COSATU Seeks Clarity On R431 Million Spent To Disinfect Schools

COSATU has requested that the Gauteng Department of Education provides a detailed report on the R431 million that has been spent in the province to disinfect schools and asked that investigations be held for anyone suspected of corruption. 

The Gauteng Department of Education has allegedly spent R431 million on the decontamination of schools in the province over a period of three months. 

The Congress of South African Trade Unions (COSATU) has released a statement saying it is concerned about this as well as the number of infections which occurred in schools during the period between June to November 2020 which resulted in the regular closure of schools. 

COSATU says it will not sit back and watch the resources which are meant to curb the spread of the coronavirus, be stolen. 

Education activists, Equal Education has said that the amount spent on the deep cleaning of schools was unnecessary as it was not required by the Department of Basic Education's Covid-19 standard operating procedures. 

They said that the Gauteng education MEC Panyaza Lesufi owed the public answers as to why so much money was spent on disinfecting schools. 

Lesufi wrote to the Special Investigating Unit and the auditor-general to investigate the matter and the Gauteng Education Department later released a report which detailed how and why the money was spent. 

"The decontamination, disinfection and cleaning of educational facilities commenced in June in preparation for the opening of schools on June 8. This disinfection involved 2,207 schools and the 38 admin buildings. The case management strategy, in the beginning, was based on the understanding that after a person(s) had tested positive, the facility would have to be decontaminated, disinfected and deep cleaned. The work was generally only paid from September 2020," read the report.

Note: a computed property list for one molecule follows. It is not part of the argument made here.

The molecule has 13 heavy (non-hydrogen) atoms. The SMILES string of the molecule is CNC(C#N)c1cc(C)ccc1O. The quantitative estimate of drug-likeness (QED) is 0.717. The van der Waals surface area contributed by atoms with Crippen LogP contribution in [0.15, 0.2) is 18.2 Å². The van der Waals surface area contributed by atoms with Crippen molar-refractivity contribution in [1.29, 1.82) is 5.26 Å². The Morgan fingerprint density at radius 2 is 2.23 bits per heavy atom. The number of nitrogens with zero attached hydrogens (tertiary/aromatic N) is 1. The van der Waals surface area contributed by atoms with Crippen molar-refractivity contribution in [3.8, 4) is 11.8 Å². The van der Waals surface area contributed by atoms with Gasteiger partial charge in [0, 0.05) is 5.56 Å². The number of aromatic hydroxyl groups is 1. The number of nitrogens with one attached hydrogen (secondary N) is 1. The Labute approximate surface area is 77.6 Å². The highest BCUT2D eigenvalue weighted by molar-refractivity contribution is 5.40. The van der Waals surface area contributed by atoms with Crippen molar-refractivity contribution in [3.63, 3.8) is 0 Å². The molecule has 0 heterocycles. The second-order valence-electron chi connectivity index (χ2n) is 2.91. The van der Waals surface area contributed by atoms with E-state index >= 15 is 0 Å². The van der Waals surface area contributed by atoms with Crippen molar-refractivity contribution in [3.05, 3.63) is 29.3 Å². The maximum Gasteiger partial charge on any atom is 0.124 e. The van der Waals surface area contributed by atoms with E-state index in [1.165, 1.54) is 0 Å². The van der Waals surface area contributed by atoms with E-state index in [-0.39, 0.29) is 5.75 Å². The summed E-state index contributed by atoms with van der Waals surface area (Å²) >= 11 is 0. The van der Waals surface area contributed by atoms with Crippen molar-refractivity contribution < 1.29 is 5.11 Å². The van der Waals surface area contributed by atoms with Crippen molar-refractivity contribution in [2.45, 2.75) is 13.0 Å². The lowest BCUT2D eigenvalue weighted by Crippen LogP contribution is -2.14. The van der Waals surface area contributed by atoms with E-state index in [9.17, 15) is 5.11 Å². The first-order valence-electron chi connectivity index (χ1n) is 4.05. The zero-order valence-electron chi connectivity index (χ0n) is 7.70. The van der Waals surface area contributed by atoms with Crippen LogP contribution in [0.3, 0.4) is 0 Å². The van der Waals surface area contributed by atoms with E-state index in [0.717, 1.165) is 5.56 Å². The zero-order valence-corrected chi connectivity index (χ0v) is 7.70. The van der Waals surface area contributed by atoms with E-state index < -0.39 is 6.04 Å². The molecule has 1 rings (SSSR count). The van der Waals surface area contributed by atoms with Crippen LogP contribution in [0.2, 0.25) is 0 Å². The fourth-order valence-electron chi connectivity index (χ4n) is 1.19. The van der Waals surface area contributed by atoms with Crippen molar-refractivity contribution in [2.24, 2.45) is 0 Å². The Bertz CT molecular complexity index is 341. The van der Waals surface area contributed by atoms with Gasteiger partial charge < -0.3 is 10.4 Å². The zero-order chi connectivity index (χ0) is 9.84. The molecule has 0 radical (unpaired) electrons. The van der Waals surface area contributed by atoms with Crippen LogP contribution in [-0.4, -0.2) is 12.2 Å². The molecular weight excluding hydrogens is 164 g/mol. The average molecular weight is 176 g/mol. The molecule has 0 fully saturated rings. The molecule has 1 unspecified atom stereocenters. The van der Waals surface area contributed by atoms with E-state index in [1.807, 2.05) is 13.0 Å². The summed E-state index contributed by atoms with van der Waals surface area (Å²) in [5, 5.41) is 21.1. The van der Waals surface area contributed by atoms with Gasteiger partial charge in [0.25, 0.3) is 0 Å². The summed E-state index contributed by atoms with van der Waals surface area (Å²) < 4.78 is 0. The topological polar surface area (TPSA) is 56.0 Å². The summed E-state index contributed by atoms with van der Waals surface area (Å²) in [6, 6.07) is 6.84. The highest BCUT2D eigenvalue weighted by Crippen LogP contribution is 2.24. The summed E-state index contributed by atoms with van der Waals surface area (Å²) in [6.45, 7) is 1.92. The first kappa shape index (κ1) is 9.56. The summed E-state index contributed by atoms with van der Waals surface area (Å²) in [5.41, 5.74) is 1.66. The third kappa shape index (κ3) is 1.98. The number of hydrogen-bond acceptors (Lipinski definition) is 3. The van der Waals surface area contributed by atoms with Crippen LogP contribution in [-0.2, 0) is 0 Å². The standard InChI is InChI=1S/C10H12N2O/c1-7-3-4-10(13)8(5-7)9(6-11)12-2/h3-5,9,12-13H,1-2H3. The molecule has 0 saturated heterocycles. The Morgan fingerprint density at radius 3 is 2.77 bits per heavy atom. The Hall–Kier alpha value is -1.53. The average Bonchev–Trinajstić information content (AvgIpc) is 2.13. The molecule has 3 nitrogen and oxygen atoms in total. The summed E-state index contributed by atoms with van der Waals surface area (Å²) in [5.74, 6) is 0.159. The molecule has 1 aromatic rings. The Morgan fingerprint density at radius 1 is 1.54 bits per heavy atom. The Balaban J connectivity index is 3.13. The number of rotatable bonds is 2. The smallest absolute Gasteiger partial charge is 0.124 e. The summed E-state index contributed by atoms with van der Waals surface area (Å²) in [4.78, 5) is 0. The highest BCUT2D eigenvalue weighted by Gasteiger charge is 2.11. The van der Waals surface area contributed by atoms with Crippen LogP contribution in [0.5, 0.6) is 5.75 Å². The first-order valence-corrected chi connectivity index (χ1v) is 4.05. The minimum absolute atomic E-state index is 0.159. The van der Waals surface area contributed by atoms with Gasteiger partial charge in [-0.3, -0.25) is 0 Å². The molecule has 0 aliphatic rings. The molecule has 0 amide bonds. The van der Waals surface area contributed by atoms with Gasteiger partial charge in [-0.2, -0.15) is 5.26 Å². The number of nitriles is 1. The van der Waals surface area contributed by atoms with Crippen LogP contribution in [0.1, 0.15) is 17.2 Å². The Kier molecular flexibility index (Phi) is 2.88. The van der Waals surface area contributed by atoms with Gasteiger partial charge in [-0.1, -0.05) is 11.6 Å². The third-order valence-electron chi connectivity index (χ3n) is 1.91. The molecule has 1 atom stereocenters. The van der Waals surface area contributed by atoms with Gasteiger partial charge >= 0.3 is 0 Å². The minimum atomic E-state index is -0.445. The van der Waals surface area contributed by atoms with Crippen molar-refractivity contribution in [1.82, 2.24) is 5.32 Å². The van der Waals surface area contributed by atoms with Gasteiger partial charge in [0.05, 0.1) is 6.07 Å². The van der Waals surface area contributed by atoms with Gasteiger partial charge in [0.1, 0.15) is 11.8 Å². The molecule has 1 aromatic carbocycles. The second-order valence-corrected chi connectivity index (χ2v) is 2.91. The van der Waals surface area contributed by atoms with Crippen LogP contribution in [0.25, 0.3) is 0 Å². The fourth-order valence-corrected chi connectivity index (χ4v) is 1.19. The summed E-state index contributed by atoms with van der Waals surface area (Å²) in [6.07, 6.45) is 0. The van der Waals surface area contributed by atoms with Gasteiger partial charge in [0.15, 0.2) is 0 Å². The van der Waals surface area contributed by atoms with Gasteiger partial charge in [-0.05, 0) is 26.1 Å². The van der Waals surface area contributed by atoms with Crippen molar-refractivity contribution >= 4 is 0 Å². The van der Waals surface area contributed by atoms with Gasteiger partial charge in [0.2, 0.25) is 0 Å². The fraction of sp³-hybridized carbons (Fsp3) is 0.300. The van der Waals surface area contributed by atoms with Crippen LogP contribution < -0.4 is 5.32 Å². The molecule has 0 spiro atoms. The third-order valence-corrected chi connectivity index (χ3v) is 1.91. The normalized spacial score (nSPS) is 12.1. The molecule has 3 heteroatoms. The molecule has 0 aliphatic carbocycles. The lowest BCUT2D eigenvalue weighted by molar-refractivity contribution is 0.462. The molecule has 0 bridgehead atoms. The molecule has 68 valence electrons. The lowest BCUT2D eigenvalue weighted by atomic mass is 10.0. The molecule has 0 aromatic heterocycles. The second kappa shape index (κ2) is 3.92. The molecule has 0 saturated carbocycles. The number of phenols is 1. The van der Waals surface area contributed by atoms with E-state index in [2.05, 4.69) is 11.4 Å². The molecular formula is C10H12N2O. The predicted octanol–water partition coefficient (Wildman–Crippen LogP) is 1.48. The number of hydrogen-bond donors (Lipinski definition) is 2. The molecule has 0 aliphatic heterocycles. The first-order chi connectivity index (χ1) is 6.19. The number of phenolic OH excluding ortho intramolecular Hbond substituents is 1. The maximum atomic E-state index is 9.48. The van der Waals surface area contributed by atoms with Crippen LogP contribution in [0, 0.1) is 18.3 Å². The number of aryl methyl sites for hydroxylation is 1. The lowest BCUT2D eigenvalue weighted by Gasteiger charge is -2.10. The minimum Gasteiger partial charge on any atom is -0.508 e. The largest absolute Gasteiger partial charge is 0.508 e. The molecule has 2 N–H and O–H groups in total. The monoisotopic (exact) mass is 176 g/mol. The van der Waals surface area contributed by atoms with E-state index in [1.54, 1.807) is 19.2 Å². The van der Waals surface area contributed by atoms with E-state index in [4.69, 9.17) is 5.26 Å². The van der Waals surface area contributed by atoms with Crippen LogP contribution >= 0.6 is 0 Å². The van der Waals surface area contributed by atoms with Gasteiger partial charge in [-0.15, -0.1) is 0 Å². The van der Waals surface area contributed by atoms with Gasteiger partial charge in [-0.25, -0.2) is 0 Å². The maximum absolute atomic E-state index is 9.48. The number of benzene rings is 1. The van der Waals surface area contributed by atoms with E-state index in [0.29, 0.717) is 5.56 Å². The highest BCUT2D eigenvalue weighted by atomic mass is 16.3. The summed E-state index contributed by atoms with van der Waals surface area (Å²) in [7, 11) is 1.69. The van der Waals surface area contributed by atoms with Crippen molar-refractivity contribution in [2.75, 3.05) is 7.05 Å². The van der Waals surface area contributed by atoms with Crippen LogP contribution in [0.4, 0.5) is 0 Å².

The department also spent money on "fogging" which is a form of Covid-19 cleaning, however the Department of Basic Education's Covid-19 standard operating procedure stated that fogging was not recommended. Equal Education says that the department needs to account for this. 

The Democratic Alliance (DA) said that the millions of rands spent on fogging schools could have been spent of building new schools in the province so that overcrowding of the current schools could be eased.

The hundreds of companies which benefitted from the jobs to clean the schools reportedly had no experience or expertise in the cleaning industry. Pest control, hygiene and interior landscaping company Rentokil said that the amounts that they charged does seem significantly higher than what their company would charge. 

Equal Education said that education departments must spend the budgets allocated to them responsibly and transparently as the sector has experienced many budget cuts due to the effects of the Covid-19 pandemic. 

“Now, more than ever, the government needs to use public funds ethically and efficiently. The struggle against inequality demands a capable and ethical government,” Equal Education said.

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